Melbourne – Climate Change: What happens after the Paris Conference?

The Australian Government’s emissions reduction target will join those of the international community in Paris in December. It is likely that the sum total of these contributions will not be consistent with the internationally agreed objective of keeping the average global temperature increase to less than two degrees Celsius. How will this play out in Paris and what does the target imply for the energy sector? Tom Arup from The Age discussed this issue with David Karoly, Professor of Atmospheric Science at the University of Melbourne and Member of the Climate Change Authority, Anthea Harris, previously CEO of the Authority and now occupying a senior role in the Victorian Government and Tony Wood from Grattan Institute.

Moderator

Tom Arup is the environment editor for The Age

Speakers

Tony Wood has been Energy Program Director at Grattan since 2011 after 14 years working at Origin Energy in senior executive roles. From 2009 to 2014 he was also Program Director of Clean Energy Projects at the Clinton Foundation, advising governments in the Asia-Pacific region on effective deployment of large-scale, low-emission energy technologies. In 2008, he was seconded to provide an industry perspective to the first Garnaut climate change review.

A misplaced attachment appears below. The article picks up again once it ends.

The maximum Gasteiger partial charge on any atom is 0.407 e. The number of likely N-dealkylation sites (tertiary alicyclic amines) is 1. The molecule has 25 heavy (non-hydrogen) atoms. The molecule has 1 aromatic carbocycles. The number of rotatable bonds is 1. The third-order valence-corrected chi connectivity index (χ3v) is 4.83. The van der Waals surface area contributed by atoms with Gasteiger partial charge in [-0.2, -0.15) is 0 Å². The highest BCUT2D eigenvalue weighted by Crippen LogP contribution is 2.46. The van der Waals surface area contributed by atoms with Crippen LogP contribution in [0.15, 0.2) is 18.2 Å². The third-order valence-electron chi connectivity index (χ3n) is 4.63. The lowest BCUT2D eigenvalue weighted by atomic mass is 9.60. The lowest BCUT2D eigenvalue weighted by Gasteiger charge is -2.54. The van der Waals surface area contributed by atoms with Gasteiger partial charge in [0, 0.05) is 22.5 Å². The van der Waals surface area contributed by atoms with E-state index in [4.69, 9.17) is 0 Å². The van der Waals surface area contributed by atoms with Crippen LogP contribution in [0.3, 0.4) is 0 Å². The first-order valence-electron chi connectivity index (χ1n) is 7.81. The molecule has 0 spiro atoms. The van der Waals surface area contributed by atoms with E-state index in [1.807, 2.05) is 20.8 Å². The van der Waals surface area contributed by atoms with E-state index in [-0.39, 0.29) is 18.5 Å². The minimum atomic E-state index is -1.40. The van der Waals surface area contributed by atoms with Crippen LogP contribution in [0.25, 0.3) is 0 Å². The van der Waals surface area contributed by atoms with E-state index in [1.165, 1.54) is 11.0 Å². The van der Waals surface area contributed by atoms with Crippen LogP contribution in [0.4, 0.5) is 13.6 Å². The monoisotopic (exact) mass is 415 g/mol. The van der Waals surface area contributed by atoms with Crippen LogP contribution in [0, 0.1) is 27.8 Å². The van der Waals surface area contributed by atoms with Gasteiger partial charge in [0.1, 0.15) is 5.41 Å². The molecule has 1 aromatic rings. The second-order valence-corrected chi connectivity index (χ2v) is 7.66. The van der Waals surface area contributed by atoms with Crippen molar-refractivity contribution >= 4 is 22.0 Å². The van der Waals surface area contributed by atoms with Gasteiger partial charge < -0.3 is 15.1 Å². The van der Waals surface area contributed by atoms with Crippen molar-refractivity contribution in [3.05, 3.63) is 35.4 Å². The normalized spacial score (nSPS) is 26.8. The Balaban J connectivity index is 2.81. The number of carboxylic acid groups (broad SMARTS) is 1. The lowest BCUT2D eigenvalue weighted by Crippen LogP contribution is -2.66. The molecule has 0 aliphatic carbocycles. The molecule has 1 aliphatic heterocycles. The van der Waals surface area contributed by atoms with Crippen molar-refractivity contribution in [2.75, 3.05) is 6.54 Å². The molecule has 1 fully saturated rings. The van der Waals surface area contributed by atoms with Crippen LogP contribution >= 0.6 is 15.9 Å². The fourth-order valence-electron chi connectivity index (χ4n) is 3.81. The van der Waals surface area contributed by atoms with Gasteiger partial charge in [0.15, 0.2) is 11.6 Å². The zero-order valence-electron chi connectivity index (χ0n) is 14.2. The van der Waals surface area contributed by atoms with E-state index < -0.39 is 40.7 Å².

Anthea Harris is Lead Deputy Secretary, Strategy and Planning at the Department of Economic Development, Jobs, Transport and Resources.  Formerly Chief Executive Officer of the Climate Change Authority, Anthea is an experienced senior executive with a strong record of leading the collaborative development and delivery of strategic policy for both State and Federal Governments.  Anthea has previously held senior roles within the Department of Climate Change and Energy Efficiency, led the Secretariat for the National Emissions Trading Taskforce and held positions with the Victorian Department of Premier and Cabinet and at the Productivity Commission.

David Karoly is Professor of Atmospheric Science in the School of Earth Sciences and the A.R.C. Centre of Excellence for Climate System Science at the University of Melbourne. He is an internationally recognised expert on climate change and climate variability and was heavily involved in the assessment reports of the Intergovernmental Panel on Climate Change  for more than two decades. David is a member of the Climate Change Authority, which provides advice to the Australian government on responding to climate change, including targets for reducing greenhouse gas emissions. He is also a member of  the Wentworth Group of Concerned Scientists. Recently, he was awarded the 2015 Royal Society of Victoria Medal for Scientific Excellence in Earth Sciences.

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